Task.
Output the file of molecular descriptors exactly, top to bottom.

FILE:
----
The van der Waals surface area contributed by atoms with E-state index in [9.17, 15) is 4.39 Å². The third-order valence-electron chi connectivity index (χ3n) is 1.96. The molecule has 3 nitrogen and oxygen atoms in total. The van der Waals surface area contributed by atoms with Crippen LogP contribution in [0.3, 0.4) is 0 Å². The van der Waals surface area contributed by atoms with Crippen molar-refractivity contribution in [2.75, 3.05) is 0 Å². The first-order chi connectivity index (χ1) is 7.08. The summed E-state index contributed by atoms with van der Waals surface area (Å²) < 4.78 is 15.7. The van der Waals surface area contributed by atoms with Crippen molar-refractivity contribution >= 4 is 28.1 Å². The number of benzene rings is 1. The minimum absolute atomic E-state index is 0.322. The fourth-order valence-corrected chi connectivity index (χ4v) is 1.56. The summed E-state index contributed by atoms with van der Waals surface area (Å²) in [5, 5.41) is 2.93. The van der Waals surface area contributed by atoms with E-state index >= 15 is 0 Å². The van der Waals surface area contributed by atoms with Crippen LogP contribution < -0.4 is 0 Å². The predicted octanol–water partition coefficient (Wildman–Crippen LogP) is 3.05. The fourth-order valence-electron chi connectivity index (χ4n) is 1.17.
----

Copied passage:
The van der Waals surface area contributed by atoms with E-state index in [9.17, 15) is 4.39 Å². The third-order valence-electron chi connectivity index (χ3n) is 1.96. The molecule has 3 nitrogen and oxygen atoms in total. The van der Waals surface area contributed by atoms with Crippen LogP contribution in [0.3, 0.4) is 0 Å². The van der Waals surface area contributed by atoms with Crippen molar-refractivity contribution in [2.75, 3.05) is 0 Å². The first-order chi connectivity index (χ1) is 7.08. The summed E-state index contributed by atoms with van der Waals surface area (Å²) < 4.78 is 15.7. The van der Waals surface area contributed by atoms with Crippen molar-refractivity contribution >= 4 is 28.1 Å². The number of benzene rings is 1. The minimum absolute atomic E-state index is 0.322. The fourth-order valence-corrected chi connectivity index (χ4v) is 1.56. The summed E-state index contributed by atoms with van der Waals surface area (Å²) in [5, 5.41) is 2.93. The van der Waals surface area contributed by atoms with E-state index >= 15 is 0 Å². The van der Waals surface area contributed by atoms with Crippen LogP contribution < -0.4 is 0 Å². The predicted octanol–water partition coefficient (Wildman–Crippen LogP) is 3.05. The fourth-order valence-electron chi connectivity index (χ4n) is 1.17.